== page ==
“You’re not really trying to change as much as you’re trying to find the real you, the path you were meant for. I know that sounds amorphous, but that’s just the way it is. You’ll know it when you find it. If you’re not sure, then keep looking.”

Business & Money


This post is in partnership with Inc., which offers useful advice, resources, and insights to entrepreneurs and business owners. The article below was originally published at Inc.com.

We do a lot of talking these days about becoming an entrepreneur, following your passion, and doing great things. Well, that’s easier said than done. There are practical aspects of that equation that can be enormously challenging to overcome.

For one thing, most of us are gainfully employed. It isn’t easy to just pick up and leave a career we’ve invested in, whether it’s the right move or not. Then there’s the risk factor. We have responsibilities, a mortgage to pay, kids to raise and put through college. It’s hard to risk a sure thing for an unknown, especially later in life.

Nevertheless, there’s a lot to be said for following your dream. You may not get rich, but you will enrich…

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•”Choose your thoughts and beliefs wisely.”
•”Learn from your mistakes and in the process be gentle with yourself.”
•”Stop telling yourself scary stories from the past. The story keeps you stuck in the belief in “reality” and your beliefs about yourself.”
🙂

LargeSelf

I love great bumper stickers. I love to drive up behind a car and see what saying someone thought important or funny enough to stick on the back of their car. Don’t you find yourself wondering about the person driving that car? I do. I find I’m curious about their interests, their philosophies, prejudices? Mind you, I don’t put bumper stickers on my cute little periwinkle blue, two-seater, Chrysler Crossfire. But if I had an old clunker, there are some “keepers” that I’d be tempted to plaster there. This is one of them:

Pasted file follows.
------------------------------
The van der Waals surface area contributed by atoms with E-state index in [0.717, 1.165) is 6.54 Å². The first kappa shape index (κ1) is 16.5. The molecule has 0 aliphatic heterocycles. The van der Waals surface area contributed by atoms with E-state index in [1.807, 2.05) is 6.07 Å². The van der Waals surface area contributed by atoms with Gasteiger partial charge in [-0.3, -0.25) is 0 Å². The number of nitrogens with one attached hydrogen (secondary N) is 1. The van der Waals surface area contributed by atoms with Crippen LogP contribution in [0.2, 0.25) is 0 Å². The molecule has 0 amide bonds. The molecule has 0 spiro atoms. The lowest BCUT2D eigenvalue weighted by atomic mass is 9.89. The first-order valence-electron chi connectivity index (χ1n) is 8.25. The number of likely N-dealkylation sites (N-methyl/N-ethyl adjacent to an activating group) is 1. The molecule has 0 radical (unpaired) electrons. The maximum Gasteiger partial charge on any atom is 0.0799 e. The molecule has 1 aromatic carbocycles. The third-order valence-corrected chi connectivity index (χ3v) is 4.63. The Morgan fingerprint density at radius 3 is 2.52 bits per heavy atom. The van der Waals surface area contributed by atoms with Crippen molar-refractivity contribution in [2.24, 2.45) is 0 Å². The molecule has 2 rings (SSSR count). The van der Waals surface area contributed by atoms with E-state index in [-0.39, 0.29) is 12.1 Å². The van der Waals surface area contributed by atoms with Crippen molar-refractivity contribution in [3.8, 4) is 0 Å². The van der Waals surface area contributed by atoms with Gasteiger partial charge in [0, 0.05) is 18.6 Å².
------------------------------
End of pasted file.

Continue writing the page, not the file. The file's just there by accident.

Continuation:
So, here’s my take on Karma and Dogma:

  • Often called the Law of Cause and Effect, Karma is the vibration that we emit habitually through our thoughts and beliefs
  • Our habitual vibration acts as a magnet to attract to us experiences that match our beliefs and thoughts
  • While karma is often thought to be the effect of…

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It really is as important to write words as it is to speak them.

Sue Vincent's Daily Echo

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Words matter to us. Those that are said, those that are not said. The precision of a phrase, the use of one word rather than another can make all the difference to how we feel about something or someone. Often they make even more difference to the way we feel about ourselves. Words can be a source of revelation or cause misunderstanding. They can give deep comfort and beauty and the lack of a word can cause just as great a pain as the wrong ones spoken. A thoughtless phrase thrown out in temper can stay with a child a lifetime, holding it back, just as the right words can inspire confidence. Yet most of the time we take them for granted and barely even notice them on a conscious level.

Yesterday a friend posted a story on Facebook. I have no idea whether or not it is true. I…

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“We welcome every opportunity to practice our skills of compassion and insight, even very challenging ones.”
I am grateful for the opportunity to share this beautiful post!

Teacher as Transformer

I commented I finished Margaret Wheatley‘s book, So Far From Home. She concluded with a beautiful poem. It reminded how importance quiet and mindful moments are. I was less rushed these last couple of days and it was like a digital sabbath.

Thomas Merton, the Trappist monk, wrote: “The rush and pressure of modern life are a form, perhaps the most common form, of its innate violence. To allow oneself to be carried away by a multitude of conflicting concerns, to surrender to too many demands, to commit oneself to too many projects, to want to help everyone in everything is to succumb to violence. More than that, it is cooperation in violence. The frenzy of the activist…destroys his own inner capacity for peace. It destroys the fruitfulness of his own work, because it kills the root of inner wisdom which makes work fruitful.”

My mother used to…

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